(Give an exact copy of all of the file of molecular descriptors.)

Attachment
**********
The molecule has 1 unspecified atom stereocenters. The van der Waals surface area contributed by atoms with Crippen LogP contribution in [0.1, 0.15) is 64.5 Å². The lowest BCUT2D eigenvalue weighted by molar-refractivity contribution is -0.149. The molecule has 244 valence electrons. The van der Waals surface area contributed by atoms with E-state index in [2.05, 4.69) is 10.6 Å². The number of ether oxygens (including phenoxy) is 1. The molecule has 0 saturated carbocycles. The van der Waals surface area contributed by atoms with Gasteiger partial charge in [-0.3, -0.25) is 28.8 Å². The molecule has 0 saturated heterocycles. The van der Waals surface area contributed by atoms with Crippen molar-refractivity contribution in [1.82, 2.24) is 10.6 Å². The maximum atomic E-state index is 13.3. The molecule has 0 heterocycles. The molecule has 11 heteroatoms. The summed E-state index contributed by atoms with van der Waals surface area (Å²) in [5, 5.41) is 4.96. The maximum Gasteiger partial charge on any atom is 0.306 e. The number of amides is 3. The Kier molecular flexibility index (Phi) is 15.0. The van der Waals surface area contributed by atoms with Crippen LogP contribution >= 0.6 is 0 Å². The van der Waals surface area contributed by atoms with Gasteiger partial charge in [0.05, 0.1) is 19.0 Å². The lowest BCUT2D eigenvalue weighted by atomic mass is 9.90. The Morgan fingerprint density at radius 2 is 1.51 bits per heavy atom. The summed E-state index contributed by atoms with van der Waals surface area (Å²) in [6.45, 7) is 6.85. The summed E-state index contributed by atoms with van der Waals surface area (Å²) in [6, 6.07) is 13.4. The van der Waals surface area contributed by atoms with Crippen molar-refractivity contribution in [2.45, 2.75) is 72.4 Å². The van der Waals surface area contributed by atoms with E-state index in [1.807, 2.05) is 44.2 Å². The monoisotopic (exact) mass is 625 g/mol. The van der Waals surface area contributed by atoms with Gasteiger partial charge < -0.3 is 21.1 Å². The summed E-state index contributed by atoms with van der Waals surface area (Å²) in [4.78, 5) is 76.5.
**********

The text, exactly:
The molecule has 1 unspecified atom stereocenters. The van der Waals surface area contributed by atoms with Crippen LogP contribution in [0.1, 0.15) is 64.5 Å². The lowest BCUT2D eigenvalue weighted by molar-refractivity contribution is -0.149. The molecule has 244 valence electrons. The van der Waals surface area contributed by atoms with E-state index in [2.05, 4.69) is 10.6 Å². The number of ether oxygens (including phenoxy) is 1. The molecule has 0 saturated carbocycles. The van der Waals surface area contributed by atoms with Gasteiger partial charge in [-0.3, -0.25) is 28.8 Å². The molecule has 0 saturated heterocycles. The van der Waals surface area contributed by atoms with Crippen molar-refractivity contribution in [1.82, 2.24) is 10.6 Å². The maximum atomic E-state index is 13.3. The molecule has 0 heterocycles. The molecule has 11 heteroatoms. The summed E-state index contributed by atoms with van der Waals surface area (Å²) in [5, 5.41) is 4.96. The maximum Gasteiger partial charge on any atom is 0.306 e. The number of amides is 3. The Kier molecular flexibility index (Phi) is 15.0. The van der Waals surface area contributed by atoms with Crippen LogP contribution >= 0.6 is 0 Å². The van der Waals surface area contributed by atoms with Gasteiger partial charge in [0.05, 0.1) is 19.0 Å². The lowest BCUT2D eigenvalue weighted by atomic mass is 9.90. The Morgan fingerprint density at radius 2 is 1.51 bits per heavy atom. The summed E-state index contributed by atoms with van der Waals surface area (Å²) in [6.45, 7) is 6.85. The summed E-state index contributed by atoms with van der Waals surface area (Å²) in [6, 6.07) is 13.4. The van der Waals surface area contributed by atoms with Crippen molar-refractivity contribution in [2.45, 2.75) is 72.4 Å². The van der Waals surface area contributed by atoms with E-state index in [1.807, 2.05) is 44.2 Å². The monoisotopic (exact) mass is 625 g/mol. The van der Waals surface area contributed by atoms with Gasteiger partial charge < -0.3 is 21.1 Å². The summed E-state index contributed by atoms with van der Waals surface area (Å²) in [4.78, 5) is 76.5.